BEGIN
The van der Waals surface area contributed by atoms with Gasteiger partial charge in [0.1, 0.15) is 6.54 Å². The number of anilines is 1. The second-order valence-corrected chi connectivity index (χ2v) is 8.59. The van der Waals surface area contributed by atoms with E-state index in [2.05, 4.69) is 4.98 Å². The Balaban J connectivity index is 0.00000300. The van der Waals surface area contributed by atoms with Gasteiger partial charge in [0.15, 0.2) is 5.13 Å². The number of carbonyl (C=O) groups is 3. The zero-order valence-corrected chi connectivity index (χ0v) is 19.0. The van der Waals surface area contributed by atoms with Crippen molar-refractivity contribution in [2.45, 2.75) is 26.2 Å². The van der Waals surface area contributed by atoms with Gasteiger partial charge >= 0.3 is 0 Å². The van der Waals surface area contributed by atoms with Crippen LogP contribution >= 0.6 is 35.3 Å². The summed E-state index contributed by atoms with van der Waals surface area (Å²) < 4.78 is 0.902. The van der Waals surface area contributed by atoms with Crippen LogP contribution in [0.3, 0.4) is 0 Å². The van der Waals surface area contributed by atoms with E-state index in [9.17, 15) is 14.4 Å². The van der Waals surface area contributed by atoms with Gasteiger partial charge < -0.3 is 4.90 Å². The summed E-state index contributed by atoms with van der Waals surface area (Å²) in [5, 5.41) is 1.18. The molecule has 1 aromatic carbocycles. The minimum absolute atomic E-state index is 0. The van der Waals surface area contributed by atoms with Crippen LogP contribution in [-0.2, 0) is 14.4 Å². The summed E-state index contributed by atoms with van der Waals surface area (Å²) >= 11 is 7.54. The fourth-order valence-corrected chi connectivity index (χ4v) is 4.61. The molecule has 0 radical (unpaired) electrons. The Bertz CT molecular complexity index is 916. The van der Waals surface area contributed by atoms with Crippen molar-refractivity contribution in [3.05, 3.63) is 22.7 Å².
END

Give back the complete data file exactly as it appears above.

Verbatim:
The van der Waals surface area contributed by atoms with Gasteiger partial charge in [0.1, 0.15) is 6.54 Å². The number of anilines is 1. The second-order valence-corrected chi connectivity index (χ2v) is 8.59. The van der Waals surface area contributed by atoms with E-state index in [2.05, 4.69) is 4.98 Å². The Balaban J connectivity index is 0.00000300. The van der Waals surface area contributed by atoms with Gasteiger partial charge in [0.15, 0.2) is 5.13 Å². The number of carbonyl (C=O) groups is 3. The zero-order valence-corrected chi connectivity index (χ0v) is 19.0. The van der Waals surface area contributed by atoms with Crippen molar-refractivity contribution in [2.45, 2.75) is 26.2 Å². The van der Waals surface area contributed by atoms with Gasteiger partial charge >= 0.3 is 0 Å². The van der Waals surface area contributed by atoms with Crippen LogP contribution >= 0.6 is 35.3 Å². The summed E-state index contributed by atoms with van der Waals surface area (Å²) < 4.78 is 0.902. The van der Waals surface area contributed by atoms with Crippen LogP contribution in [0.3, 0.4) is 0 Å². The van der Waals surface area contributed by atoms with E-state index in [9.17, 15) is 14.4 Å². The van der Waals surface area contributed by atoms with Gasteiger partial charge < -0.3 is 4.90 Å². The summed E-state index contributed by atoms with van der Waals surface area (Å²) in [5, 5.41) is 1.18. The molecule has 1 aromatic carbocycles. The minimum absolute atomic E-state index is 0. The van der Waals surface area contributed by atoms with Crippen LogP contribution in [-0.2, 0) is 14.4 Å². The summed E-state index contributed by atoms with van der Waals surface area (Å²) >= 11 is 7.54. The fourth-order valence-corrected chi connectivity index (χ4v) is 4.61. The molecule has 0 radical (unpaired) electrons. The Bertz CT molecular complexity index is 916. The van der Waals surface area contributed by atoms with Crippen molar-refractivity contribution in [3.05, 3.63) is 22.7 Å².